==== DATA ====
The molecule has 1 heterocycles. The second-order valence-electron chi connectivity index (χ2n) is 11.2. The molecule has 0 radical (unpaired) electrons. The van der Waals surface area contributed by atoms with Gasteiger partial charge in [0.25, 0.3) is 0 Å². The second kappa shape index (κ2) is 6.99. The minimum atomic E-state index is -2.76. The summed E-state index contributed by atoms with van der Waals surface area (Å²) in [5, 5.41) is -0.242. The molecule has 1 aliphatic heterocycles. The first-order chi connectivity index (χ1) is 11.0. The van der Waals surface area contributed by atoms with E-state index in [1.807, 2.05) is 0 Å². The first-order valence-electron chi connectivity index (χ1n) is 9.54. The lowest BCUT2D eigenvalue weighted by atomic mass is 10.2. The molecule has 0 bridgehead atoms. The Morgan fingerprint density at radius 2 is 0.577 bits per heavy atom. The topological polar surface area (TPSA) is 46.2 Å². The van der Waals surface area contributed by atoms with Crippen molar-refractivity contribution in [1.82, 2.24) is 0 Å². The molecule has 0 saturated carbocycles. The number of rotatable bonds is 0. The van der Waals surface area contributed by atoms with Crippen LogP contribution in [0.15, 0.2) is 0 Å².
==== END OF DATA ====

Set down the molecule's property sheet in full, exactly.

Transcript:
The molecule has 1 heterocycles. The second-order valence-electron chi connectivity index (χ2n) is 11.2. The molecule has 0 radical (unpaired) electrons. The van der Waals surface area contributed by atoms with Gasteiger partial charge in [0.25, 0.3) is 0 Å². The second kappa shape index (κ2) is 6.99. The minimum atomic E-state index is -2.76. The summed E-state index contributed by atoms with van der Waals surface area (Å²) in [5, 5.41) is -0.242. The molecule has 1 aliphatic heterocycles. The first-order chi connectivity index (χ1) is 11.0. The van der Waals surface area contributed by atoms with E-state index in [1.807, 2.05) is 0 Å². The first-order valence-electron chi connectivity index (χ1n) is 9.54. The lowest BCUT2D eigenvalue weighted by atomic mass is 10.2. The molecule has 0 bridgehead atoms. The Morgan fingerprint density at radius 2 is 0.577 bits per heavy atom. The topological polar surface area (TPSA) is 46.2 Å². The van der Waals surface area contributed by atoms with Crippen molar-refractivity contribution in [1.82, 2.24) is 0 Å². The molecule has 0 saturated carbocycles. The number of rotatable bonds is 0. The van der Waals surface area contributed by atoms with Crippen LogP contribution in [0.15, 0.2) is 0 Å².